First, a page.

Our focus throughout this book is on the nature of learning, and thus learners. The word ‘education’ most commonly suggests something that has been designed for learners by teacherly types who know what will be good for them. In this conception, the institutions, systems, curricula, textbooks, assignments and assessment procedures of education often seem to have been created by experts positioned on high and handed down to learners. This perspective is characteristic of the old teaching. Such an approach may have had its place in the past, and its perennial limitations, too. But it often appears out of place today for the learners who will be the workers, citizens and persons in community of the near future. Our version of New Learning changes the balance of agency, granting that learners play a much more active role in the process of learning than was allowed in the past. So, in this book we set out to view education’s designs from the learner’s perspective.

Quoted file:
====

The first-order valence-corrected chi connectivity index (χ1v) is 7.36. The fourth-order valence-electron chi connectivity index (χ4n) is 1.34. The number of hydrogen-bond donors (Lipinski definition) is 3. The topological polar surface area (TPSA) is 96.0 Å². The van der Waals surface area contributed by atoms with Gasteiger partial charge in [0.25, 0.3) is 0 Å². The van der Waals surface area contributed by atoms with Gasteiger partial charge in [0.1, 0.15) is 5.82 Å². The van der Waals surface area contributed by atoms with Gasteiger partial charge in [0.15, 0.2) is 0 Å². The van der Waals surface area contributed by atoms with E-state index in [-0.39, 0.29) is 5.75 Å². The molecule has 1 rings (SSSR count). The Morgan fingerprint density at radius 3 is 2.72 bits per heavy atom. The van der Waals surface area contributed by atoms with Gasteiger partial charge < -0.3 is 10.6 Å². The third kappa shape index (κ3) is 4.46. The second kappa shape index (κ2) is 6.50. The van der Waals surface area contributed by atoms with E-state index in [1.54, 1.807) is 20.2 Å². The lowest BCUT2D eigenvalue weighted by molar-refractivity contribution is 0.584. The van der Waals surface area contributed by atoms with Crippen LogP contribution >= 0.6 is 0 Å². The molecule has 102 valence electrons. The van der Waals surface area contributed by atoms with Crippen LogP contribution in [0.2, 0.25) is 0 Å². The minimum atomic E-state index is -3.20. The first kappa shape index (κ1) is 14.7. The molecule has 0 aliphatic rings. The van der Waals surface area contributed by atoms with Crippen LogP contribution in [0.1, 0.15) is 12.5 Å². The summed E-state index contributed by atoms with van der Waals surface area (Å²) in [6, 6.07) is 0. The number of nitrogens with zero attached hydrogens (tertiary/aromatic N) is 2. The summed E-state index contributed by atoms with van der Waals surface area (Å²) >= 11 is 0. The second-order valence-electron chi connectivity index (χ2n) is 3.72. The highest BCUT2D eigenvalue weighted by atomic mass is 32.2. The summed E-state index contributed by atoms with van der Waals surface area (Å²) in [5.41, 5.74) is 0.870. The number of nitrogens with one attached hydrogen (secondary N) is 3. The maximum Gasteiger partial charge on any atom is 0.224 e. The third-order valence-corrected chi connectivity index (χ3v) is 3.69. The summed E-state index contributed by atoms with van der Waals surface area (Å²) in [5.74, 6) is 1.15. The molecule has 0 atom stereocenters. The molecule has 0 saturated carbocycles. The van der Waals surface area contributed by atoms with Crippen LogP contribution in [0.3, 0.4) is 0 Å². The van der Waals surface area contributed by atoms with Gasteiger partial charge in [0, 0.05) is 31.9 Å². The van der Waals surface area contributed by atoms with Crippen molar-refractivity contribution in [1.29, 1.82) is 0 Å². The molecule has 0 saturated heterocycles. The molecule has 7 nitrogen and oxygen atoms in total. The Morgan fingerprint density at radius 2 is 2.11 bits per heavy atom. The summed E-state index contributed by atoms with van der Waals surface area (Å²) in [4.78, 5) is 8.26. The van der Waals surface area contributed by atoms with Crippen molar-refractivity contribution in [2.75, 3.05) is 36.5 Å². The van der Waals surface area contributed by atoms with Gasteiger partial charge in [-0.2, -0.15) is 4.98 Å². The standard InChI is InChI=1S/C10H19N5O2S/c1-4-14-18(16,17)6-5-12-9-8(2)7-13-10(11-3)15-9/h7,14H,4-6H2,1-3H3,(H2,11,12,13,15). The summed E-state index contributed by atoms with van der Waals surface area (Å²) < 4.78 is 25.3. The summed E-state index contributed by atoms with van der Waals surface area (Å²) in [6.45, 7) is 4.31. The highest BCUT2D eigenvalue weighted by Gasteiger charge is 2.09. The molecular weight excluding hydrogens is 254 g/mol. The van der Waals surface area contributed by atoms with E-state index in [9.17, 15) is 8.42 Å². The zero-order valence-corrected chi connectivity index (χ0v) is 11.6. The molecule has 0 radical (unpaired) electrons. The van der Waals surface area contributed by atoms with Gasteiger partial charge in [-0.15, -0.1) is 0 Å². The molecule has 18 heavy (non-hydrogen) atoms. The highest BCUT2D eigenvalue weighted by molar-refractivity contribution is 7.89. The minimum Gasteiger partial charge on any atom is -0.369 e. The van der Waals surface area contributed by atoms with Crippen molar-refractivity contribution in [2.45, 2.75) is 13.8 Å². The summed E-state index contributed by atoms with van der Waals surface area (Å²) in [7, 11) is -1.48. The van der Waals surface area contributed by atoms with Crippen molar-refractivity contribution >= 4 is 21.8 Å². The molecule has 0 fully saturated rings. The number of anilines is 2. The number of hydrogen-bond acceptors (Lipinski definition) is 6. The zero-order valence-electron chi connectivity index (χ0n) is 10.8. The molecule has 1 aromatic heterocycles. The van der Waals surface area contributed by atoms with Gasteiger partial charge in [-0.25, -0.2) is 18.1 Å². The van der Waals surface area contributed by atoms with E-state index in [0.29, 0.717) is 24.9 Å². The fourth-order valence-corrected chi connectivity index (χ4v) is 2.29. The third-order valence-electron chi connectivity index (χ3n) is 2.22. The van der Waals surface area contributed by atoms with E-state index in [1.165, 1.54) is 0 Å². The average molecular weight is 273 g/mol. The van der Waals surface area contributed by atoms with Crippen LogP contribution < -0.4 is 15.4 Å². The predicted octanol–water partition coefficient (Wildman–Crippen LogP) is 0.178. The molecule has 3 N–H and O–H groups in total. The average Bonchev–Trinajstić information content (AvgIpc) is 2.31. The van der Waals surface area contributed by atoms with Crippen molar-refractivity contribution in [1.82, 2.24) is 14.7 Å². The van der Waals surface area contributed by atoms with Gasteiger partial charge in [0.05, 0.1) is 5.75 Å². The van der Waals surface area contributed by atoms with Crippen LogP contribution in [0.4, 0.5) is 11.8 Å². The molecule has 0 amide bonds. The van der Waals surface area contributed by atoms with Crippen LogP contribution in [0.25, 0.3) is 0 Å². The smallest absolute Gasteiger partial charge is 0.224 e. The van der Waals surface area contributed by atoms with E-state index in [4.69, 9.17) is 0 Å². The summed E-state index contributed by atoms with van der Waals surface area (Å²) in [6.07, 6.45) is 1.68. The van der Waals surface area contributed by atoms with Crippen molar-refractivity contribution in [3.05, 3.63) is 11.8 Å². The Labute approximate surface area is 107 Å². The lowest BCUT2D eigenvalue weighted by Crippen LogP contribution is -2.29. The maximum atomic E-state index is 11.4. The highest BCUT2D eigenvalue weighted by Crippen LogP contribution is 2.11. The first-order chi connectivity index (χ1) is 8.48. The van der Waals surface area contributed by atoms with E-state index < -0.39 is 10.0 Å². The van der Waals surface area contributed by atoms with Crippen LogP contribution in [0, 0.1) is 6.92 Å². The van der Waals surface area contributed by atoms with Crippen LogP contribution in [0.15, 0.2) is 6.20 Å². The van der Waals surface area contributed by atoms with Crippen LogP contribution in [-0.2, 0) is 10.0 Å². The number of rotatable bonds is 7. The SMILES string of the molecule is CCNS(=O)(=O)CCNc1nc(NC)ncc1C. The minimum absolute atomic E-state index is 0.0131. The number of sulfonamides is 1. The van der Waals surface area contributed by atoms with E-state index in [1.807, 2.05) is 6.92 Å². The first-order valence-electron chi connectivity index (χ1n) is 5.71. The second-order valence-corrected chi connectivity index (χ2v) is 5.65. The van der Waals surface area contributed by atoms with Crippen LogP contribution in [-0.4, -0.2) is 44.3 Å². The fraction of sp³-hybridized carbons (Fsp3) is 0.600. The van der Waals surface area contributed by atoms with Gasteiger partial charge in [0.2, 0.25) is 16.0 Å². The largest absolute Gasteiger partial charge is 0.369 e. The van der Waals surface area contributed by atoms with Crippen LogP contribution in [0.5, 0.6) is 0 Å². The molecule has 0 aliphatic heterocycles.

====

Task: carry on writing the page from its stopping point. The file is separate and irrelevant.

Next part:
This focus on learning, in its turn, requires a new view of teaching. Teachers are professionals who diagnose learner needs, design learning experiences appropriate to these needs, monitor learner performance and create learning pathways based on this performance. By focusing on today’s learners, the New Learning also works towards the creation of a new kind of teaching professional doing a different kind of job.

Not that the past should be disregarded – on the contrary, the New Learning stands upon the deep knowledge of the discipline and the long and wide experiences of educational practice. It does not discard, but extends and develops the theories and practices of education and the body of knowledge that underpins the discipline. Even though our primary aim is to imagine the new, in the words of physicist Isaac Newton, we can only do this because we are ‘standing on the shoulders of giants’.